python basics sets

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In Python, a set is a collection of unique elements. Sets are distinguished from lists, tuples, and dictionaries in that they do not contain any duplicates.

Here are some basic operations that can be performed with Python sets:

1. Creating a Set: A set can be created by enclosing a comma-separated list of elements in curly braces {}. An empty set is created by calling the built-in set() function. Here is an example:

# create a set
my_set = {3, 5, 7, 11}

# create an empty set
empty_set = set()

2. Adding Elements to a Set: Elements can be added to a set using the `add()` method. Here is an example:

# add an element to a set

3. Removing Elements from a Set: Elements can be removed from a set using the `remove()` method. If the element is not in the set, a `KeyError` will be raised. To avoid this, the `discard()` method can be used instead. Here are some examples:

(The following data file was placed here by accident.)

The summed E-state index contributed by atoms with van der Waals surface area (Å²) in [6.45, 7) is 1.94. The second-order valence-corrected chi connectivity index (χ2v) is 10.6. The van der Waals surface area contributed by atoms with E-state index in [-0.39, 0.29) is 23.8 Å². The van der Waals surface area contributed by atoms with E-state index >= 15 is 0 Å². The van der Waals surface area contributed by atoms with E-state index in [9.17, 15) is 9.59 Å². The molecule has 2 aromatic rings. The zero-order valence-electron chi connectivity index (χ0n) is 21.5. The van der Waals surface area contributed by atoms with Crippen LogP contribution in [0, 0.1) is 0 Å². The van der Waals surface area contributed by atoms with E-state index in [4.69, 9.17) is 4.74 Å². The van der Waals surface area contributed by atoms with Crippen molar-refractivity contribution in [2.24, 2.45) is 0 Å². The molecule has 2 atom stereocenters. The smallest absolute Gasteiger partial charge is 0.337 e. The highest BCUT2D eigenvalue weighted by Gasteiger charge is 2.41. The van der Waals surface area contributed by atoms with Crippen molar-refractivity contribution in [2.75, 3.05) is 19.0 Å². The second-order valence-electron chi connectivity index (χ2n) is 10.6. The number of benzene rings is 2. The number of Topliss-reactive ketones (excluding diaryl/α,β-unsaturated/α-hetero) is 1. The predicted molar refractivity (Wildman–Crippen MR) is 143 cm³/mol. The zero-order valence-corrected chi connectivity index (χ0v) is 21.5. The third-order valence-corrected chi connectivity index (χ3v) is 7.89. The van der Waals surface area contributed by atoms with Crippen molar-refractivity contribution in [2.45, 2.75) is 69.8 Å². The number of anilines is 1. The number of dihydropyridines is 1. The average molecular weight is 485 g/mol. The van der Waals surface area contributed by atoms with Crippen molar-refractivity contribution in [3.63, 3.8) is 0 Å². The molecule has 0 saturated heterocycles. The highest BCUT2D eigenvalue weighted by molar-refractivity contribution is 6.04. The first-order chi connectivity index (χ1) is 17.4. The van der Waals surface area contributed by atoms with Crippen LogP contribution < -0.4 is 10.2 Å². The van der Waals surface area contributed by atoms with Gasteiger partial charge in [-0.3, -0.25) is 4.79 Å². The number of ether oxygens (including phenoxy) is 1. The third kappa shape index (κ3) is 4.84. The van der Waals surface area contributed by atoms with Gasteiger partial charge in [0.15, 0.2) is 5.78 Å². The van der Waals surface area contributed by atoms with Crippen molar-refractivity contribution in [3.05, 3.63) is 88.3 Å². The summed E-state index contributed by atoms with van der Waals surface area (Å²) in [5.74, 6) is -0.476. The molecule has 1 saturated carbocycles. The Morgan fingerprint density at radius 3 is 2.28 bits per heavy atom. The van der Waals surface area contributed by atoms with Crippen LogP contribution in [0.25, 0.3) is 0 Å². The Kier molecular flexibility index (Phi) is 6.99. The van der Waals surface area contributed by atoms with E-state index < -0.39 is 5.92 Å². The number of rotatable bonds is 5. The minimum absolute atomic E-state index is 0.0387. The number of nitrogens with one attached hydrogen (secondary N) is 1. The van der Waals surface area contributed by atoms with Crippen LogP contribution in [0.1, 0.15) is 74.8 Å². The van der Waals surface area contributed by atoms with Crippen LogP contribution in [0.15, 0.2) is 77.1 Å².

# remove an element from a set

# remove an element using discard()

# attempt to remove a non-existent element
my_set.remove(17) # KeyError
my_set.discard(17) # no error

4. Set Operations: Sets can be combined, intersected, and subtracted using various mathematical operations. Here are some examples:

# create two sets
set1 = {1, 2, 3, 4}
set2 = {3, 4, 5, 6}

# union of two sets
union_set = set1 | set2

# intersection of two sets
intersection_set = set1 & set2

# difference of two sets
difference_set = set1 – set2

In addition to these basic operations, sets also support the usual assortment of container operations, such as `in` and `len()`. Overall, sets are a powerful and versatile data type in Python that are useful for a wide range of programming tasks.